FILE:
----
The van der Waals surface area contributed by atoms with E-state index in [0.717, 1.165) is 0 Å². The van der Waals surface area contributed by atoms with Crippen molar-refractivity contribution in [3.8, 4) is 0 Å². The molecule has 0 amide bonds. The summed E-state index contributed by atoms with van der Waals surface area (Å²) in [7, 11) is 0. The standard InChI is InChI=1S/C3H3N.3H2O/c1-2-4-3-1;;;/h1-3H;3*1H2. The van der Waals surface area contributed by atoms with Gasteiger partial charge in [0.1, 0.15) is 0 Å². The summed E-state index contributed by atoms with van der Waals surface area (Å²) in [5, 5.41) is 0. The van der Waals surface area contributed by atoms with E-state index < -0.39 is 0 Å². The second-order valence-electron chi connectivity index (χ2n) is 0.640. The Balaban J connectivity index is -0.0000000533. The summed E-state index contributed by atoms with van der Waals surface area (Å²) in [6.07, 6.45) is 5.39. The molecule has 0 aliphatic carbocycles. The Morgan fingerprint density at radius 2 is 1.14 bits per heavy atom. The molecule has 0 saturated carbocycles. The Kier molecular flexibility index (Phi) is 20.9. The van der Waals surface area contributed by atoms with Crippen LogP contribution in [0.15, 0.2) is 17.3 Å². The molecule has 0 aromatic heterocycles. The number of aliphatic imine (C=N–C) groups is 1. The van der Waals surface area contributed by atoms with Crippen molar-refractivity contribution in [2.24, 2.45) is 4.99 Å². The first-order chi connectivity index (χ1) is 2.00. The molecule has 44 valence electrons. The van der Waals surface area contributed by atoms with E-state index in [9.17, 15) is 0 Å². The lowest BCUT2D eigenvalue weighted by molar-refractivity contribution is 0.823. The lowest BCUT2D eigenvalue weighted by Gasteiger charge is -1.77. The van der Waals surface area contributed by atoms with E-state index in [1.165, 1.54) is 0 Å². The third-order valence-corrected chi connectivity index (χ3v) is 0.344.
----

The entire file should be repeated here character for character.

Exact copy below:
The van der Waals surface area contributed by atoms with E-state index in [0.717, 1.165) is 0 Å². The van der Waals surface area contributed by atoms with Crippen molar-refractivity contribution in [3.8, 4) is 0 Å². The molecule has 0 amide bonds. The summed E-state index contributed by atoms with van der Waals surface area (Å²) in [7, 11) is 0. The standard InChI is InChI=1S/C3H3N.3H2O/c1-2-4-3-1;;;/h1-3H;3*1H2. The van der Waals surface area contributed by atoms with Gasteiger partial charge in [0.1, 0.15) is 0 Å². The summed E-state index contributed by atoms with van der Waals surface area (Å²) in [5, 5.41) is 0. The van der Waals surface area contributed by atoms with E-state index < -0.39 is 0 Å². The second-order valence-electron chi connectivity index (χ2n) is 0.640. The Balaban J connectivity index is -0.0000000533. The summed E-state index contributed by atoms with van der Waals surface area (Å²) in [6.07, 6.45) is 5.39. The molecule has 0 aliphatic carbocycles. The Morgan fingerprint density at radius 2 is 1.14 bits per heavy atom. The molecule has 0 saturated carbocycles. The Kier molecular flexibility index (Phi) is 20.9. The van der Waals surface area contributed by atoms with Crippen LogP contribution in [0.15, 0.2) is 17.3 Å². The molecule has 0 aromatic heterocycles. The number of aliphatic imine (C=N–C) groups is 1. The van der Waals surface area contributed by atoms with Crippen molar-refractivity contribution in [2.24, 2.45) is 4.99 Å². The first-order chi connectivity index (χ1) is 2.00. The molecule has 44 valence electrons. The van der Waals surface area contributed by atoms with E-state index in [9.17, 15) is 0 Å². The lowest BCUT2D eigenvalue weighted by molar-refractivity contribution is 0.823. The lowest BCUT2D eigenvalue weighted by Gasteiger charge is -1.77. The van der Waals surface area contributed by atoms with E-state index in [1.165, 1.54) is 0 Å². The third-order valence-corrected chi connectivity index (χ3v) is 0.344.